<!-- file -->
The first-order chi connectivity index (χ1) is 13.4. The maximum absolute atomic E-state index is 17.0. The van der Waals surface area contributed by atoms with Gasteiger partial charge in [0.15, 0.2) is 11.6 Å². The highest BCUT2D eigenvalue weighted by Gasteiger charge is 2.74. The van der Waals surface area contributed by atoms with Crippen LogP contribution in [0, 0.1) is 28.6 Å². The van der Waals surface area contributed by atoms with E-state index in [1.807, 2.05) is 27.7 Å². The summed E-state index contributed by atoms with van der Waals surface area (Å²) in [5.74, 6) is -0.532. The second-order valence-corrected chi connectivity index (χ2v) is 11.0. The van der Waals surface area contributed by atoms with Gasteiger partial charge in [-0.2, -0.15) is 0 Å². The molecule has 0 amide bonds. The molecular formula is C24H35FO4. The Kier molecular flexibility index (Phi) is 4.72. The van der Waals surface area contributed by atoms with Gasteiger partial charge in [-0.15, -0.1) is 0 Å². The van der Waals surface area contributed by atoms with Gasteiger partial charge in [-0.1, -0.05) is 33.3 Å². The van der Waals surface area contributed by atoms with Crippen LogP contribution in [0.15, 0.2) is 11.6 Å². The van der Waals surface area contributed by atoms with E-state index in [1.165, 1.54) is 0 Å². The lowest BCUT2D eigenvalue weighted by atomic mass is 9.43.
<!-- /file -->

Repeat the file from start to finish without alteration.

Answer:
The first-order chi connectivity index (χ1) is 13.4. The maximum absolute atomic E-state index is 17.0. The van der Waals surface area contributed by atoms with Gasteiger partial charge in [0.15, 0.2) is 11.6 Å². The highest BCUT2D eigenvalue weighted by Gasteiger charge is 2.74. The van der Waals surface area contributed by atoms with Crippen LogP contribution in [0, 0.1) is 28.6 Å². The van der Waals surface area contributed by atoms with E-state index in [1.807, 2.05) is 27.7 Å². The summed E-state index contributed by atoms with van der Waals surface area (Å²) in [5.74, 6) is -0.532. The second-order valence-corrected chi connectivity index (χ2v) is 11.0. The van der Waals surface area contributed by atoms with Gasteiger partial charge in [-0.2, -0.15) is 0 Å². The molecule has 0 amide bonds. The molecular formula is C24H35FO4. The Kier molecular flexibility index (Phi) is 4.72. The van der Waals surface area contributed by atoms with Gasteiger partial charge in [-0.15, -0.1) is 0 Å². The van der Waals surface area contributed by atoms with Gasteiger partial charge in [-0.1, -0.05) is 33.3 Å². The van der Waals surface area contributed by atoms with Crippen LogP contribution in [0.15, 0.2) is 11.6 Å². The van der Waals surface area contributed by atoms with E-state index in [1.165, 1.54) is 0 Å². The lowest BCUT2D eigenvalue weighted by atomic mass is 9.43.